Governor Terry McAuliffe today signed Executive Order 29 establishing the Governor’s Task Force on Prescription Drug and Heroin Abuse. The task force will recommend immediate steps to address a growing and dangerous epidemic of prescription opioid and heroin abuse in the Commonwealth. The order asks the task force to suggest strategies that will raise public awareness about the dangers of misuse and abuse of prescription drugs, train health care providers on best practices for pain management, identify treatment options and alternatives to incarceration for people with addiction, and promote the safe storage and disposal of prescription drugs. The task force will also seek to expand use of the rescue drug, naloxone, which has been shown to prevent death from overdose, and leverage the Prescription Monitoring Program to reduce abuse of prescription drugs. Overall, through these efforts, the task force will seek a measurable reduction in deaths from prescription drug and heroin abuse.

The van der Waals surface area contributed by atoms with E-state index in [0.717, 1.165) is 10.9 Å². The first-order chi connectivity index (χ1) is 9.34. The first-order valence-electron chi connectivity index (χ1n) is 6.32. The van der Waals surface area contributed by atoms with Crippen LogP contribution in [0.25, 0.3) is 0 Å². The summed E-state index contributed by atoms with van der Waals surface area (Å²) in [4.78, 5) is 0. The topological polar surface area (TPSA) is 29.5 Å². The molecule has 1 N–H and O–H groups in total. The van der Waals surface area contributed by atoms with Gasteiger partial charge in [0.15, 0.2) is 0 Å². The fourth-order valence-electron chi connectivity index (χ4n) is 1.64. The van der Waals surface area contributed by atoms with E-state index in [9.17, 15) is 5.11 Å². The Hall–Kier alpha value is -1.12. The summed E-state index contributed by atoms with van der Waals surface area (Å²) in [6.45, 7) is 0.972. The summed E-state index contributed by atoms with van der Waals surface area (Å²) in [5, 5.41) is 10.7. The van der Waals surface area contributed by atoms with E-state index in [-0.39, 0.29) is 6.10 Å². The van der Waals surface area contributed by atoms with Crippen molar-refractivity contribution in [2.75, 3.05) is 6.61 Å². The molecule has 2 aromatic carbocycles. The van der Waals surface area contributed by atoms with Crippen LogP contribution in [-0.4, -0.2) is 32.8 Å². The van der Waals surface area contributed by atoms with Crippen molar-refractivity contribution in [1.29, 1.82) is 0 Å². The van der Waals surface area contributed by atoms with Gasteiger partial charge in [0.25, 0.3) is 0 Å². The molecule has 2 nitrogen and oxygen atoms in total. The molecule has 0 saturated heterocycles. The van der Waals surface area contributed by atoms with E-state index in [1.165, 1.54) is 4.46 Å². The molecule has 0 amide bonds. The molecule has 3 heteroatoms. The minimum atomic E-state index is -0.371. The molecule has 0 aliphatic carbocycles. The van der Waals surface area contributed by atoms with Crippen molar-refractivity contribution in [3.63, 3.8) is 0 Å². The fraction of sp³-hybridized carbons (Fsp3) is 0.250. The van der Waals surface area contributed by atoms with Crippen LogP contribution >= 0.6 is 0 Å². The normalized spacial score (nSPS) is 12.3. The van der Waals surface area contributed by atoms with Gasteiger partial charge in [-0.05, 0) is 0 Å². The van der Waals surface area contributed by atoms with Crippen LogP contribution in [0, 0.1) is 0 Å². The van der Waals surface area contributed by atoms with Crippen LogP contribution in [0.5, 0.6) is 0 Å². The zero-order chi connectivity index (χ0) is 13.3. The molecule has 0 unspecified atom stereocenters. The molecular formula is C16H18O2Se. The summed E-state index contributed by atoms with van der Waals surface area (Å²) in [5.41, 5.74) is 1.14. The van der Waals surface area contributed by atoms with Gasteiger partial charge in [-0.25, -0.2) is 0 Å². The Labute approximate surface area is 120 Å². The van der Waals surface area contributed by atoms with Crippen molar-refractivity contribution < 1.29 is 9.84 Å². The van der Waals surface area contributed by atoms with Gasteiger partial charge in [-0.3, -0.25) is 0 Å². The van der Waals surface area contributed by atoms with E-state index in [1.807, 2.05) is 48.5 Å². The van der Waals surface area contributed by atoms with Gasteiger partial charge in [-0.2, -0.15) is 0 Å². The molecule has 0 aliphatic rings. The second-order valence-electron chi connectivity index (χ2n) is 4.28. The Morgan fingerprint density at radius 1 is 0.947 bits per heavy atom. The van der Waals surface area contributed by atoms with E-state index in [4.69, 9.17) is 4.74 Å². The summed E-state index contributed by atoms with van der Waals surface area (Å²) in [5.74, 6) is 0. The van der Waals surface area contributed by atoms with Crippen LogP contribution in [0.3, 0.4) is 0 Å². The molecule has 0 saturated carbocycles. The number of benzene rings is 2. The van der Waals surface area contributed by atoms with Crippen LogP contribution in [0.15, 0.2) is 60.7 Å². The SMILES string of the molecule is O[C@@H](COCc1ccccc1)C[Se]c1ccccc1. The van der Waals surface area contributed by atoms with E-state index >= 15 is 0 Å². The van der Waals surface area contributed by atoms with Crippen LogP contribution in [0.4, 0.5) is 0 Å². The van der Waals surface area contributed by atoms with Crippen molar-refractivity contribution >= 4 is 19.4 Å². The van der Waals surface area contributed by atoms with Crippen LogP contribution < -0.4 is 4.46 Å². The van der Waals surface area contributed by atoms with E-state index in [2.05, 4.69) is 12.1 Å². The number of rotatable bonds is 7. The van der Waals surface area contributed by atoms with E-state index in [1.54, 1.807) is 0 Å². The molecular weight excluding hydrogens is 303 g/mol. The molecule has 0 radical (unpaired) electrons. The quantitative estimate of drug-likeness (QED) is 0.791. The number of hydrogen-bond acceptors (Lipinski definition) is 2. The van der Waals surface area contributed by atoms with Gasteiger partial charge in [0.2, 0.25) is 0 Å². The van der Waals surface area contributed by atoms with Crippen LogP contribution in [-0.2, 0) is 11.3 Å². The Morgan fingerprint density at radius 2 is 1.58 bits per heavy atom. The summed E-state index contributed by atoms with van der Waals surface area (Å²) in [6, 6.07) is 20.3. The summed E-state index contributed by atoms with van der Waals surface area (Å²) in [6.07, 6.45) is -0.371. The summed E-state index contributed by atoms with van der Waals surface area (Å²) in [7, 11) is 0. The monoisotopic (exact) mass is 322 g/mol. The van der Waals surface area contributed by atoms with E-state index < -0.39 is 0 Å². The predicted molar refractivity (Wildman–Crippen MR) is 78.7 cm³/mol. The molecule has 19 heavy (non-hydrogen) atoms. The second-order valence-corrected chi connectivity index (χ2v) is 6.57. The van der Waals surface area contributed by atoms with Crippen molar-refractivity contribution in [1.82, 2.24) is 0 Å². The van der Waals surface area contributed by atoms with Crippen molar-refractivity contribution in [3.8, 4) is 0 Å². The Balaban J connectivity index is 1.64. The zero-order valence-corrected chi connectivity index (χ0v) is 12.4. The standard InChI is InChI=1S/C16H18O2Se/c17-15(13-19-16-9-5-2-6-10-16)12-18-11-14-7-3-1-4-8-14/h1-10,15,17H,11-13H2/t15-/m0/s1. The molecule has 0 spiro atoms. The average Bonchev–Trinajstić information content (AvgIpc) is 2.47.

“Prescription painkiller and heroin abuse is a nationwide problem, and is spreading rapidly across the Commonwealth,” said Governor McAuliffe. “We must take immediate action in Virginia, or these terrible trends will continue to ravage our families, our businesses and our economy. As part of my plan, A Healthy Virginia, I am creating this statewide task force so we can identify and implement strategies that will prevent drug abuse and help people with addiction get the treatment they need to recover. I am confident that by working together to address this growing problem we will be able to make our communities safer, save lives, and put us on a pathway toward building a new Virginia economy.”